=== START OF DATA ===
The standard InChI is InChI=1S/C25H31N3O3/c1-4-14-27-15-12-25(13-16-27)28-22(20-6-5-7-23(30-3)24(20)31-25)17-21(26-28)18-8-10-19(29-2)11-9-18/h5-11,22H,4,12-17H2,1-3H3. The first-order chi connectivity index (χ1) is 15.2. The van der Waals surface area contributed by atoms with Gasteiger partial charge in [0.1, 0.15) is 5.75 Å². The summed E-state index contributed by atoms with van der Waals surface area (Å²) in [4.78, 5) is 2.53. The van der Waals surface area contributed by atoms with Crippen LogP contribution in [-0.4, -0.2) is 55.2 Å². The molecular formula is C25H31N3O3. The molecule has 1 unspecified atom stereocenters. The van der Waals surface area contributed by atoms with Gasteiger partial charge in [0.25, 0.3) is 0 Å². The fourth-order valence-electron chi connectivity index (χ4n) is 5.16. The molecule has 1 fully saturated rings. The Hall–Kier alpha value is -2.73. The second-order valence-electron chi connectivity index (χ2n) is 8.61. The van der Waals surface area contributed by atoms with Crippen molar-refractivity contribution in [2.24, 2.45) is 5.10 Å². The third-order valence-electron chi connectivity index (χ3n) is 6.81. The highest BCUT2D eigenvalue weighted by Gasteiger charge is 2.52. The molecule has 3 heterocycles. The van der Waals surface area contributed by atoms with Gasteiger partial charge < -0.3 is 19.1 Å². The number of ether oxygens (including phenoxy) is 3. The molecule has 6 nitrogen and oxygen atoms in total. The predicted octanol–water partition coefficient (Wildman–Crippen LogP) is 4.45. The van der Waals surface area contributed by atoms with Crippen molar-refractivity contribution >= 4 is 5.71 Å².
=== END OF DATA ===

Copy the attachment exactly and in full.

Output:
The standard InChI is InChI=1S/C25H31N3O3/c1-4-14-27-15-12-25(13-16-27)28-22(20-6-5-7-23(30-3)24(20)31-25)17-21(26-28)18-8-10-19(29-2)11-9-18/h5-11,22H,4,12-17H2,1-3H3. The first-order chi connectivity index (χ1) is 15.2. The van der Waals surface area contributed by atoms with Gasteiger partial charge in [0.1, 0.15) is 5.75 Å². The summed E-state index contributed by atoms with van der Waals surface area (Å²) in [4.78, 5) is 2.53. The van der Waals surface area contributed by atoms with Crippen LogP contribution in [-0.4, -0.2) is 55.2 Å². The molecular formula is C25H31N3O3. The molecule has 1 unspecified atom stereocenters. The van der Waals surface area contributed by atoms with Gasteiger partial charge in [0.25, 0.3) is 0 Å². The fourth-order valence-electron chi connectivity index (χ4n) is 5.16. The molecule has 1 fully saturated rings. The Hall–Kier alpha value is -2.73. The second-order valence-electron chi connectivity index (χ2n) is 8.61. The van der Waals surface area contributed by atoms with Crippen molar-refractivity contribution in [2.24, 2.45) is 5.10 Å². The third-order valence-electron chi connectivity index (χ3n) is 6.81. The highest BCUT2D eigenvalue weighted by Gasteiger charge is 2.52. The molecule has 3 heterocycles. The van der Waals surface area contributed by atoms with Gasteiger partial charge < -0.3 is 19.1 Å². The number of ether oxygens (including phenoxy) is 3. The molecule has 6 nitrogen and oxygen atoms in total. The predicted octanol–water partition coefficient (Wildman–Crippen LogP) is 4.45. The van der Waals surface area contributed by atoms with Crippen molar-refractivity contribution >= 4 is 5.71 Å².